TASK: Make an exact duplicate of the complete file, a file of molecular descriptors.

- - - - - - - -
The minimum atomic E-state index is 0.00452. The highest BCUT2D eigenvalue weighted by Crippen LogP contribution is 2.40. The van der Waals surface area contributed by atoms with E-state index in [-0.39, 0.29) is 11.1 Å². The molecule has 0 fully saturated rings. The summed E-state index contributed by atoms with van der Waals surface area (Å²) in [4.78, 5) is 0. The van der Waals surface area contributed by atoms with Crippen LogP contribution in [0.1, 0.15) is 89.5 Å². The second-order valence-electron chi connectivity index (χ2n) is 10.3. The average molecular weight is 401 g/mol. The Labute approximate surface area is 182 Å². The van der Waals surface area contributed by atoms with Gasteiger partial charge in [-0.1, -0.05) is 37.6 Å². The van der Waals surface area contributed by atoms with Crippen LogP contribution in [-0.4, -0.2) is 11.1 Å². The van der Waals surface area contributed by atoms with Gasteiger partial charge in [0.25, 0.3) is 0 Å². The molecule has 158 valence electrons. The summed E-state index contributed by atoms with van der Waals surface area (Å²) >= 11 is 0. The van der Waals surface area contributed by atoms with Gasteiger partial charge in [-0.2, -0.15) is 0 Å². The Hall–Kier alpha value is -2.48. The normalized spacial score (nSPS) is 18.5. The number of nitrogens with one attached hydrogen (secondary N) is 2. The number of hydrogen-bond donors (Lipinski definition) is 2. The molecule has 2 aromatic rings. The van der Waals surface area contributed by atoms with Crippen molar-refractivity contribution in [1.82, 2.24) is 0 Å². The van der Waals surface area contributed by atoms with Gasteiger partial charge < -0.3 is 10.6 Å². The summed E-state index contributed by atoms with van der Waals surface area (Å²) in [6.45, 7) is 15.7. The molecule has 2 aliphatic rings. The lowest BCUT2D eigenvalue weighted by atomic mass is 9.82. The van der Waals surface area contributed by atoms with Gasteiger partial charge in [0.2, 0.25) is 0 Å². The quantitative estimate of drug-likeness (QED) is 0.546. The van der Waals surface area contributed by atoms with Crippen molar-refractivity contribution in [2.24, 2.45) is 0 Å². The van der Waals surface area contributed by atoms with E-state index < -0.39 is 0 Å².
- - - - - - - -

The minimum atomic E-state index is 0.00452. The highest BCUT2D eigenvalue weighted by Crippen LogP contribution is 2.40. The van der Waals surface area contributed by atoms with E-state index in [-0.39, 0.29) is 11.1 Å². The molecule has 0 fully saturated rings. The summed E-state index contributed by atoms with van der Waals surface area (Å²) in [4.78, 5) is 0. The van der Waals surface area contributed by atoms with Crippen LogP contribution in [0.1, 0.15) is 89.5 Å². The second-order valence-electron chi connectivity index (χ2n) is 10.3. The average molecular weight is 401 g/mol. The Labute approximate surface area is 182 Å². The van der Waals surface area contributed by atoms with Gasteiger partial charge in [-0.1, -0.05) is 37.6 Å². The van der Waals surface area contributed by atoms with Crippen LogP contribution in [-0.4, -0.2) is 11.1 Å². The van der Waals surface area contributed by atoms with Gasteiger partial charge in [0.25, 0.3) is 0 Å². The molecule has 158 valence electrons. The summed E-state index contributed by atoms with van der Waals surface area (Å²) >= 11 is 0. The van der Waals surface area contributed by atoms with Gasteiger partial charge in [-0.2, -0.15) is 0 Å². The Hall–Kier alpha value is -2.48. The normalized spacial score (nSPS) is 18.5. The number of nitrogens with one attached hydrogen (secondary N) is 2. The number of hydrogen-bond donors (Lipinski definition) is 2. The molecule has 2 aromatic rings. The van der Waals surface area contributed by atoms with Crippen molar-refractivity contribution in [1.82, 2.24) is 0 Å². The van der Waals surface area contributed by atoms with Gasteiger partial charge < -0.3 is 10.6 Å². The summed E-state index contributed by atoms with van der Waals surface area (Å²) in [6.45, 7) is 15.7. The molecule has 2 aliphatic rings. The lowest BCUT2D eigenvalue weighted by atomic mass is 9.82. The van der Waals surface area contributed by atoms with Gasteiger partial charge in [0.2, 0.25) is 0 Å². The quantitative estimate of drug-likeness (QED) is 0.546. The van der Waals surface area contributed by atoms with Crippen molar-refractivity contribution in [2.24, 2.45) is 0 Å². The van der Waals surface area contributed by atoms with E-state index < -0.39 is 0 Å².